Indy We Agnostics Re-Listed
By Roger C.
The first nonbeliever’s group ever to be booted off an “official” AA meeting list has been re-listed.
The Indianapolis We Agnostics group was actually de-listed twice. The first time was in November, 2010, when the group received a letter informing them that because “your group reads a changed version of the Twelve Steps… it is the judgment of the Indianapolis Intergroup’s Service Committee that your group has decided it is not an A.A. group.”
Without further discussion, We Agnostics was removed from the Indianapolis AA meeting list.
And later put back on.
And removed again – this time no reason was given – on May 8, 2011.
The full story is told in A History of Agnostic Groups in AA on this website.
The issue simmered and festered over the summer and into the fall.
And it did a lot of damage within the AA community in Indianapolis.
Virginia R, the AA area delegate for southern Indiana reported: “The committee’s action caused all sorts of collateral damage. Long-time friendships were affected and there was a general sense of simmering hostility from all corners of our local AA community.”
Faced with an unprecedented backlash, the Intergroup Service Committee met again on Thursday, October 6, and voted to re-list We Agnostics.
At this point, “it got very twisted,” according to Joe S, a founder of We Agnostics, as he described the whole process of re-listing his group.
The de facto lawyer for the Service Group and the author of the article Indy AA remains undiluted in the July issue of the Indianapolis Intergroup newsletter, Stephen U, argued on Saturday, October 8, that the vote to re-list We Agnostics was “null and void.”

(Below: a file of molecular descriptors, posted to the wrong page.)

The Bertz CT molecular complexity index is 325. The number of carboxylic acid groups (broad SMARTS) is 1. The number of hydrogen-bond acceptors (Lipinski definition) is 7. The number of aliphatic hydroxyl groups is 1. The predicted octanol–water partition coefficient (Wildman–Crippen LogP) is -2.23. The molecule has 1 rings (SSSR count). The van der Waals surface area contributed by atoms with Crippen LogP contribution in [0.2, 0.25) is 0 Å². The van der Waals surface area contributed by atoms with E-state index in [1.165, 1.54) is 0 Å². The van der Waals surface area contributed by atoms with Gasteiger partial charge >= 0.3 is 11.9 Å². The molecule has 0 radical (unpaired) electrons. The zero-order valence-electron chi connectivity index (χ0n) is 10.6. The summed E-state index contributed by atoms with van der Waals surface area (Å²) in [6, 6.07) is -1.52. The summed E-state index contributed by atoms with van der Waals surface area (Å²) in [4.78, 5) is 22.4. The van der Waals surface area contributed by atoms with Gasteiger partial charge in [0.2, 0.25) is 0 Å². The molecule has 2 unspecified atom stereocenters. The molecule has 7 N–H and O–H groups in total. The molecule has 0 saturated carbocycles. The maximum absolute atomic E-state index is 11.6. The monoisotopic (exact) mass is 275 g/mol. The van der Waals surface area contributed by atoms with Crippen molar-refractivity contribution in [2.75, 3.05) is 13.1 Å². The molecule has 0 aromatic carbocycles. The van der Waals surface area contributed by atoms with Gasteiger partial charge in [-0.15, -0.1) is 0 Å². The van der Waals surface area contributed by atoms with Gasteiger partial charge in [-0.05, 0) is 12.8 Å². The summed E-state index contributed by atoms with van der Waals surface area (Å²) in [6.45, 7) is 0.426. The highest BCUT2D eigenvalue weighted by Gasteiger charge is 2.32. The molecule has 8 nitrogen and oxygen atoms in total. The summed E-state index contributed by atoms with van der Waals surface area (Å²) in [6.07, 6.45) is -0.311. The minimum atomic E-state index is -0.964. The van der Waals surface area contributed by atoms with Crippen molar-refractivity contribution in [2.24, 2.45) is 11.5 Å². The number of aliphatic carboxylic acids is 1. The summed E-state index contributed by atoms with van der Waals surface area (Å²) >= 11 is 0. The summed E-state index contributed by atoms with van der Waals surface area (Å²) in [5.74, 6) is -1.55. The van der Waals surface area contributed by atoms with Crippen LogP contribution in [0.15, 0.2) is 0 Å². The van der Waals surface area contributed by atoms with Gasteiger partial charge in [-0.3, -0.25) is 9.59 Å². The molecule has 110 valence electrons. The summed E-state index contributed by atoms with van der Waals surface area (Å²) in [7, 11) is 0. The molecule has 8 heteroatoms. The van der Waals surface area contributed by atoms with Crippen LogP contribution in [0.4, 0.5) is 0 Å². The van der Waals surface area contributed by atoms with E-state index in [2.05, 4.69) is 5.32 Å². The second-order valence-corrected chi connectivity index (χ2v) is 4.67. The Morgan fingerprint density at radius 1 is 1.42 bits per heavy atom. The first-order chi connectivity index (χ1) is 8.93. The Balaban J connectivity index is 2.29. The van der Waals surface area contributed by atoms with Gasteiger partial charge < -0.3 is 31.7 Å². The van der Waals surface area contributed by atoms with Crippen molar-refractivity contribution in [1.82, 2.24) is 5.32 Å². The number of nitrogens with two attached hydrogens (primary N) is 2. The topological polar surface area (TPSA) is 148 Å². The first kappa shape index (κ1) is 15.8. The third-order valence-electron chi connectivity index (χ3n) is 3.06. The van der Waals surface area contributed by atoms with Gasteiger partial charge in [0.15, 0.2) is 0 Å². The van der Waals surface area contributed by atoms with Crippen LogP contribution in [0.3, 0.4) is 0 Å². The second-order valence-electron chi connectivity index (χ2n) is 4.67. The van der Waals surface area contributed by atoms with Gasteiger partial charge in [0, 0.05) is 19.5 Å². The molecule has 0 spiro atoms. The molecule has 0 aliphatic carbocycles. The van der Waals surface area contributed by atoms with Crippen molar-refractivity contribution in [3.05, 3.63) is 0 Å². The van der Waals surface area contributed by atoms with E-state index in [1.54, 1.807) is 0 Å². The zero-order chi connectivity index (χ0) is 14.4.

Something to do with proper notice of the vote not having been provided.
A day later, on Sunday, October 9, a general membership meeting of the Indianapolis Intergroup was held.
At that meeting representatives of AA groups in Indianapolis expressed their lack of confidence in the Service Committee and voted (“something like 112-72,” according to Donna) against the decision to delist We Agnostics.
The following Thursday, October 13, the Service Committee met in a special meeting and voted, for a second time, to re-list We Agnostics.
Proper notice must have been provided this time because the next day – more than six months after having been delisted – We Agnostics was back on the meeting list on Intergroup’s website.
It was a gruelling experience for all involved.
Joe, who is the first to acknowledge that his own behaviour was not always impeccable, says that he is exhausted as a result of the controversy. “I have been detoxing from it for weeks,” he said.
The area delegate, Virginia, says, “The whole ordeal was physically, emotionally and mentally exhausting. Glad to be done with it.”
And the final outcome?
According to Joe, the Service Committee has now taken the position that “if anyone complains about a meeting, they will be told to go to another meeting.”